Spanish pronouns

Eñe on keyboard - blue.jpg
Spanish pronouns in some ways work quite differently from their English counterparts. Subject pronouns are often omitted, and object pronouns can appear either as proclitics that come before the verb or enclitics attached to the end of it in different linguistic environments. There is also regional variation in the use of pronouns, particularly the use of the informal second-person singular vos and the informal second-person plural vosotros.

Personal pronouns in Spanish have distinct forms according to whether they stand for a subject (nominative), a direct object (accusative), an indirect object (dative), or a reflexive object. Several pronouns further have special forms used after prepositions. Spanish is a pro-drop language with respect to subject pronouns. Like French and other languages with the T–V distinction, modern Spanish has a distinction in its second person pronouns that has no equivalent in modern English. Object pronouns are generally proclitic, and non-emphatic clitic doubling is most often found with dative clitics. The personal pronoun "vos" is used in some areas of Latin America, particularly in Central America, Argentina, Uruguay, Paraguay, Chile, the state of Zulia in Venezuela, and the Andean regions of Colombia, Bolivia, Perú, and Ecuador.

The table below shows a cumulative list of personal pronouns from Peninsular, Latin American and Ladino Spanish. Ladino or Judaeo-Spanish, spoken by Sephardic Jews, is different from Latin American and Peninsular Spanish in that it retains rather archaic forms and usage of personal pronouns.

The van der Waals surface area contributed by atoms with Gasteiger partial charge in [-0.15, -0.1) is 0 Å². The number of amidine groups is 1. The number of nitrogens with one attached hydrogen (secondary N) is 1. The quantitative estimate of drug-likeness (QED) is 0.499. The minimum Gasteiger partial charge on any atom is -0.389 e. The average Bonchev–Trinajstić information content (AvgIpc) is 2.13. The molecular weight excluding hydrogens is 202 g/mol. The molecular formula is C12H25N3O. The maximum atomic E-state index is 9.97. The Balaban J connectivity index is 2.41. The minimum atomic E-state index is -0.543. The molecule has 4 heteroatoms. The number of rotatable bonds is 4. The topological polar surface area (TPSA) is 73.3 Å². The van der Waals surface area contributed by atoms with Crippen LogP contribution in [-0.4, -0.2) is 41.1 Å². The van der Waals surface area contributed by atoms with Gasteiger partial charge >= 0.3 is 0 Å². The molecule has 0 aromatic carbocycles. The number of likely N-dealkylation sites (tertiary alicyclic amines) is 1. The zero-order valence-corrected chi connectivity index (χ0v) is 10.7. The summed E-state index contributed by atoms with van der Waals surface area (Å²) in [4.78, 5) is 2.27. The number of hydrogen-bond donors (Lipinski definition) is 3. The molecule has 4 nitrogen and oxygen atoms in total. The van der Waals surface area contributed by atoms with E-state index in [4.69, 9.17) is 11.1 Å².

1 Only in countries with voseo
2 Primarily in Spain

According to a decision by the Real Academia in the 1960s, the accents on these forms are only to be used when necessary to avoid ambiguity with the demonstrative determiners. However, the normal educated standard is still as above. Foreign learners may safely adhere to either standard. There is furthermore never an accent on the neuter forms esto, eso and aquello, which do not have determiner equivalents.

The main relative pronoun in Spanish is que, from Latin QVID. Others include el cual, quien, and donde.

This page was last edited on 18 January 2018, at 11:26.
Reference: https://en.wikipedia.org/wiki/Quien under CC BY-SA license.

Related Topics

Recently Viewed